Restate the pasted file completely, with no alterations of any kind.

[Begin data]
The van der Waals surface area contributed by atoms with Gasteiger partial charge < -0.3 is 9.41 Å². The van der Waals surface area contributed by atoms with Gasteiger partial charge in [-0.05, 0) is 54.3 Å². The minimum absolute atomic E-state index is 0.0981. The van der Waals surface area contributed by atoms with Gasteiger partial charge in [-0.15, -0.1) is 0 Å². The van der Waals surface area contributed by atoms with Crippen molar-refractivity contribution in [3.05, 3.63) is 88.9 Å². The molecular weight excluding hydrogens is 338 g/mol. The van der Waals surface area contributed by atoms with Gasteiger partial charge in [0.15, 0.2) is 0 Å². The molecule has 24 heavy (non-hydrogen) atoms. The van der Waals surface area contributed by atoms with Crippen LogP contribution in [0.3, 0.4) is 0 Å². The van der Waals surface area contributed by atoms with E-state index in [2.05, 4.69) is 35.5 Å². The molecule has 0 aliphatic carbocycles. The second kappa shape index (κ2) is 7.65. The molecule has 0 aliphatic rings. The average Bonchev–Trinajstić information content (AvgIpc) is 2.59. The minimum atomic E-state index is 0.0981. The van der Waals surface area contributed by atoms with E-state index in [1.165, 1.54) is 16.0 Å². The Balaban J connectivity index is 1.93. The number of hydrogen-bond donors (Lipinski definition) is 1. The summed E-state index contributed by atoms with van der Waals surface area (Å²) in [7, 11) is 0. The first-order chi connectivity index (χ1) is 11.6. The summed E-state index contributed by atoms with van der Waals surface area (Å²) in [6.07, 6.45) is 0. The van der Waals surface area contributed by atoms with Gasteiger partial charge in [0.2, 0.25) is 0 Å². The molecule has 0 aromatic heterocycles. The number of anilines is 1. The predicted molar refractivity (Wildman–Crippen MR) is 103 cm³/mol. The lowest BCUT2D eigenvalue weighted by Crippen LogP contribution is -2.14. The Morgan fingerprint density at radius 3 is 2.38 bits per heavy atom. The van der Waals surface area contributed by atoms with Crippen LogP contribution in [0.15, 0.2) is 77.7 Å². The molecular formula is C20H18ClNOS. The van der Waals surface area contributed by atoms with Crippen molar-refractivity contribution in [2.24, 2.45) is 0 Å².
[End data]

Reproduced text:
The van der Waals surface area contributed by atoms with Gasteiger partial charge < -0.3 is 9.41 Å². The van der Waals surface area contributed by atoms with Gasteiger partial charge in [-0.05, 0) is 54.3 Å². The minimum absolute atomic E-state index is 0.0981. The van der Waals surface area contributed by atoms with Gasteiger partial charge in [-0.15, -0.1) is 0 Å². The van der Waals surface area contributed by atoms with Crippen molar-refractivity contribution in [3.05, 3.63) is 88.9 Å². The molecular weight excluding hydrogens is 338 g/mol. The van der Waals surface area contributed by atoms with Gasteiger partial charge in [0.15, 0.2) is 0 Å². The molecule has 24 heavy (non-hydrogen) atoms. The van der Waals surface area contributed by atoms with Crippen LogP contribution in [0.3, 0.4) is 0 Å². The van der Waals surface area contributed by atoms with E-state index in [2.05, 4.69) is 35.5 Å². The molecule has 0 aliphatic carbocycles. The second kappa shape index (κ2) is 7.65. The molecule has 0 aliphatic rings. The average Bonchev–Trinajstić information content (AvgIpc) is 2.59. The minimum atomic E-state index is 0.0981. The van der Waals surface area contributed by atoms with E-state index in [1.165, 1.54) is 16.0 Å². The Balaban J connectivity index is 1.93. The number of hydrogen-bond donors (Lipinski definition) is 1. The summed E-state index contributed by atoms with van der Waals surface area (Å²) in [7, 11) is 0. The first-order chi connectivity index (χ1) is 11.6. The summed E-state index contributed by atoms with van der Waals surface area (Å²) in [6.07, 6.45) is 0. The van der Waals surface area contributed by atoms with Gasteiger partial charge in [0.2, 0.25) is 0 Å². The molecule has 0 aromatic heterocycles. The number of anilines is 1. The predicted molar refractivity (Wildman–Crippen MR) is 103 cm³/mol. The lowest BCUT2D eigenvalue weighted by Crippen LogP contribution is -2.14. The Morgan fingerprint density at radius 3 is 2.38 bits per heavy atom. The van der Waals surface area contributed by atoms with Crippen LogP contribution in [0.15, 0.2) is 77.7 Å². The molecular formula is C20H18ClNOS. The van der Waals surface area contributed by atoms with Crippen molar-refractivity contribution in [2.24, 2.45) is 0 Å².